NEWS 8 INVESTIGATES
The Texas Department of Parks and Wildlife has broad police powers — including the ability to enter private property without a warrant.
Critics of the state agency say it is abusing that power.
A News 8 investigation found that during an ongoing law enforcement investigation, Parks and Wildlife pushed through a change in state regulations so it could make a case.
Nobody involved has fond memories of December 6, 2010.
On that date, game wardens from Texas Parks and Wildlife shot and killed 71 captive deer at a Hunt County Ranch owned by James Anderton and his son Jimmie.
The men were deer breeders, raising prize bucks. Similar to breeding cattle or horses, deer breeding is a $650 million industry in Texas.
The Andertons were charged with transporting 125 deer from Arkansas to Texas. Moving deer across state lines is a violation of federal law.
The two men pleaded guilty to moving just one deer and were serving time in federal prison on that December day.
Parks and Wildlife said it was possible the out-of-state deer had infected the Andertons' deer with something called chronic wasting disease, or CWD.
"They don't look like they carry a disease," said Sharon Anderton, James' wife.
Experts fear CWD could eventually infect and kill a large number of deer in Texas, but the disease has never been been found in the state.
Animals can only be tested for CWD when they're dead.
In December, News 8 asked Parks and Wildlife spokesman Capt. Garry Collins if there was any evidence that the Andertons' deer were sick.
"No, sir, not that I'm aware of," Collins replied.
But when asked whether his agency needed some proof or evidence to destroy the family's herd, Collins' response was clear and simple: "No sir."
When the test results came back, all the deer that had been killed were declared healthy.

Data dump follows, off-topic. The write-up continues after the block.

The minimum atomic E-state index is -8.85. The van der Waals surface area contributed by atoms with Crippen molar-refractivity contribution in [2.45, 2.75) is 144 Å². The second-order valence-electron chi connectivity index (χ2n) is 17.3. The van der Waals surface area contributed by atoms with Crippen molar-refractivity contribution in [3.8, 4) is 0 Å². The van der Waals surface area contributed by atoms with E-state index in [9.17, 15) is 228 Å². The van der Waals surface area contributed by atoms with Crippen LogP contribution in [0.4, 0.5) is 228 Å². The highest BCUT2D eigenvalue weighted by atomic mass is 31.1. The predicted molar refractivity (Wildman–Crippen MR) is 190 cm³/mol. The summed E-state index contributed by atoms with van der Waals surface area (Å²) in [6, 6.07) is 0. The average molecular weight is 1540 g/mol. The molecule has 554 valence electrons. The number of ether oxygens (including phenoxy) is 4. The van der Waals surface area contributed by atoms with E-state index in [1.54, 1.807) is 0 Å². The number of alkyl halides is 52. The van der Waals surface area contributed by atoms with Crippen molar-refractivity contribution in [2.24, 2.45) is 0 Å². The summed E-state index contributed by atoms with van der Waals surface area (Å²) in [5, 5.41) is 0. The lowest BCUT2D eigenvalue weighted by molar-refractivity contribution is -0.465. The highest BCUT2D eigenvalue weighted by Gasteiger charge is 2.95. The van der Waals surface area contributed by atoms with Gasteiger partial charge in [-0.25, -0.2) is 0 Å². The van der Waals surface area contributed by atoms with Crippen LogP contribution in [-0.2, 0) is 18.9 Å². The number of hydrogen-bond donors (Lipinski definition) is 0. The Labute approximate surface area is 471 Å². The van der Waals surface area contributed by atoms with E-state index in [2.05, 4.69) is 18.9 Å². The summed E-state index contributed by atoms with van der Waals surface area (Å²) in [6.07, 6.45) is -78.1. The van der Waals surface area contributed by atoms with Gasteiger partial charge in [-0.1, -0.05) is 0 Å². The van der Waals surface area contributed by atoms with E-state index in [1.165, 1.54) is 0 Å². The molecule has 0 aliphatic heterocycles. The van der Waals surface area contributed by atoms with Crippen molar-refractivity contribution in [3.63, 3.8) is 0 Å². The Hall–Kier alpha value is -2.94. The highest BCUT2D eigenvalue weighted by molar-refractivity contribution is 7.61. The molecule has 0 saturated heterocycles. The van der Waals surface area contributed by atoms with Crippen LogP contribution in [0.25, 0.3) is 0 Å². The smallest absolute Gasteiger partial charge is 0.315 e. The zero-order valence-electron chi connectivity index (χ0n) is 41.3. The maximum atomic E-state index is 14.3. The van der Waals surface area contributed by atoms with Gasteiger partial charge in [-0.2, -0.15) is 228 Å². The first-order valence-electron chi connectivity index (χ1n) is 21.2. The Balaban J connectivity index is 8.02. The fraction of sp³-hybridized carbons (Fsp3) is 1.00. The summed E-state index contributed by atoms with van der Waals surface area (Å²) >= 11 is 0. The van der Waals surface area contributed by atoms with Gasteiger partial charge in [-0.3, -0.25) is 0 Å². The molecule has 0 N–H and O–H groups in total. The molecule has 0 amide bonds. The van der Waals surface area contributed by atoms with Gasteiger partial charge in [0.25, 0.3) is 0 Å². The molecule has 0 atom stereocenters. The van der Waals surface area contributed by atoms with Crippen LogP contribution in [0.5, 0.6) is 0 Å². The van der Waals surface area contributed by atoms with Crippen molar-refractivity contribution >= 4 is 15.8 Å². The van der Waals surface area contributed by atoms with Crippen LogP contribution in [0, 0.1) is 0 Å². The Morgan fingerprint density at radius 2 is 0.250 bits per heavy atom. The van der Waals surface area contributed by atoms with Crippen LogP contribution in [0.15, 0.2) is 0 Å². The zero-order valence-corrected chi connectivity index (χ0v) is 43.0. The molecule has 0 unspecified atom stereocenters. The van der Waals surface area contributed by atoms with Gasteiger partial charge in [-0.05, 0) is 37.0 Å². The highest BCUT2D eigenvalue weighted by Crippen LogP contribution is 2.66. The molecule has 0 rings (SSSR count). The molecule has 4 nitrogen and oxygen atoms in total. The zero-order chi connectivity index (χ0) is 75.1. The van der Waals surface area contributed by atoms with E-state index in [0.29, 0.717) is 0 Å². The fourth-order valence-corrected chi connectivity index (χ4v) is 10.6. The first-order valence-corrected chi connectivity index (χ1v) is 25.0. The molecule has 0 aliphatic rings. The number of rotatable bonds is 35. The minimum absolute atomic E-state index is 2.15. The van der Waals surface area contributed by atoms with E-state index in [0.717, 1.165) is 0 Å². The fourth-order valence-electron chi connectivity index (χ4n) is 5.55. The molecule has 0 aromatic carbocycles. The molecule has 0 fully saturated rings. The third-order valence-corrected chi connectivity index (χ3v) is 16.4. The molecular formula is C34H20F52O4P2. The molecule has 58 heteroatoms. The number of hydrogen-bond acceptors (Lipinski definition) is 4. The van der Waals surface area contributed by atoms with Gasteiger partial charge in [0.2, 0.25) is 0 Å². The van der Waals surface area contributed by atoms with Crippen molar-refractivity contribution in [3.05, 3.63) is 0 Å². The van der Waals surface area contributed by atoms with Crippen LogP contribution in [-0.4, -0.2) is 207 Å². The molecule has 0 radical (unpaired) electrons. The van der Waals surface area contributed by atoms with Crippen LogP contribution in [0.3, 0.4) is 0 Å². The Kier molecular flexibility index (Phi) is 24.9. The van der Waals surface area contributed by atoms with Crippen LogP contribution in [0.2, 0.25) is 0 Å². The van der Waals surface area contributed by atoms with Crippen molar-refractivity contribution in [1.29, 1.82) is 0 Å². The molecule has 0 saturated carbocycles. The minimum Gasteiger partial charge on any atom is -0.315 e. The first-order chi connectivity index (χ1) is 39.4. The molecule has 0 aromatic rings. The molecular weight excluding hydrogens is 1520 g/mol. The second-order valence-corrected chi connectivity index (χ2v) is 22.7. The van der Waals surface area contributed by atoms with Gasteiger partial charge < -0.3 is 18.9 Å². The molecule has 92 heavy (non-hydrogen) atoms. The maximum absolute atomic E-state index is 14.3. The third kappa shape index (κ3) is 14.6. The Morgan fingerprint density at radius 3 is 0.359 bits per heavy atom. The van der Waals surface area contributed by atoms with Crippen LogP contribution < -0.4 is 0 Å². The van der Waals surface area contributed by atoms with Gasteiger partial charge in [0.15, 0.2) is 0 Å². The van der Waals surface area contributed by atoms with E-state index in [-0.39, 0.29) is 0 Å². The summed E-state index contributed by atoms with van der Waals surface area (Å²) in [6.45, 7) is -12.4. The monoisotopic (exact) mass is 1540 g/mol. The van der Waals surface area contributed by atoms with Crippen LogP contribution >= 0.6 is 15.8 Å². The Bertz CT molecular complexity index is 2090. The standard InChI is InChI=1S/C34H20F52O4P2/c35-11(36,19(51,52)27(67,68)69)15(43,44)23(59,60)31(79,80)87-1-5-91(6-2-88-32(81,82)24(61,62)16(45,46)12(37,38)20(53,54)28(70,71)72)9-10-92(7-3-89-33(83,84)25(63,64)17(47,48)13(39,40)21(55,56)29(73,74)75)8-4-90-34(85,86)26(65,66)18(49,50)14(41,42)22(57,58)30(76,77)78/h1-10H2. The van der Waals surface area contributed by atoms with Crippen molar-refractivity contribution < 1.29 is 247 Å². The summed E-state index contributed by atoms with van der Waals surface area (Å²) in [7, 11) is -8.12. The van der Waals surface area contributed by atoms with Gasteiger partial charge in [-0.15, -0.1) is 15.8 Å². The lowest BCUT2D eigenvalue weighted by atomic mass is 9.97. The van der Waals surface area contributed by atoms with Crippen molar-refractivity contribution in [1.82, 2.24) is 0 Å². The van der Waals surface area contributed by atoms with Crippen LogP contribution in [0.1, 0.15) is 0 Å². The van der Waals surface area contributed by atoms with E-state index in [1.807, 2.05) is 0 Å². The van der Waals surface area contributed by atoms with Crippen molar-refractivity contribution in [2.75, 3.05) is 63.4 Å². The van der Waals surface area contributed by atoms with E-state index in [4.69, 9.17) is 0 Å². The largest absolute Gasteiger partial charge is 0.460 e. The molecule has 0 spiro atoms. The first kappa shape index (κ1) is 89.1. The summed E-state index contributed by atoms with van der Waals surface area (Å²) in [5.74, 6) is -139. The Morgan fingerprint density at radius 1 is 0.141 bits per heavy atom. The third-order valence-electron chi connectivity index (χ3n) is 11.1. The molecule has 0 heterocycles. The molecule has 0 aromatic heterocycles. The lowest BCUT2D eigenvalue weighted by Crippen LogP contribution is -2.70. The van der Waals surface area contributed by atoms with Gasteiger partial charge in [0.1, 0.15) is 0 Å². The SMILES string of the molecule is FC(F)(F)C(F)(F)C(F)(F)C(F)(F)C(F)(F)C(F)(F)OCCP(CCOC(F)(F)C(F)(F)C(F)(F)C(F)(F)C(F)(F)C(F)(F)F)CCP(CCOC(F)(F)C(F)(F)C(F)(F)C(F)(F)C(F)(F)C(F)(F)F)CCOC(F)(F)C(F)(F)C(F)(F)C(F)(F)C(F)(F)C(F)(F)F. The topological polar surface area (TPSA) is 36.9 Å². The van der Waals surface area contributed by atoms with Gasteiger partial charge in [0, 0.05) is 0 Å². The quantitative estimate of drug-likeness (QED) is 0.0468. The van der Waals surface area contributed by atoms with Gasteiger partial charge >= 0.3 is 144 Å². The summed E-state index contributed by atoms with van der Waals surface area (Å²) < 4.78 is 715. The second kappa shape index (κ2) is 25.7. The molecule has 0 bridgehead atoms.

Gene Riser is a South Texas deer breeder, one of 1,200 in Texas. He says Parks and Wildlife — which regulates his industry — has too much power.
"Parks and Wildlife has often acted without what I would call 'due process,'" he said.
Documents obtained by News 8 found that even though Parks and Wildlife insisted its only option was to kill the Andertons' herd, the agency's Chief of Law Enforcement, David Sinclair, had — at one point — hoped "open the gate and liberate the deer..."
"We knew there were deer coming to the state, but we didn't know that there were deer coming to that specific facility until later on in the game," Sinclair said. "I wish I could remember the timeline a little bit better, but our actions — I think — were in order. I don't know what else to say on that."
Documents also show that while the fate of the Andertons' herd was pending, Sinclair asked for — and received — an amendment to state regulations "to shut (Anderton) down."
During that process, Sinclair wrote in a message, "I've already put too much info in e-mails about putting Anderton out of business."
The change, which was approved by the Texas Parks and Wildlife Commission, was approved. Shortly after, the 71 Anderton deer were dispatched.
Was it Parks and Wildlife's intention to put Anderton out of business or to enforce the law?
"Well, he was a bad actor in our eyes; bad for the industry, bad for the resource," Sinclair said. "He needed to be out of the business, bottom line. Needed to be out."
Parks and Wildlife got their man, a convicted felon who broke the law.
But breeders like Riser wonder if the state is willing to go that far, who will be next?
Last year, Parks and Wildlife killed a total of 284 captive deer raised by Texas breeders. That's a 300 percent increase from the year before.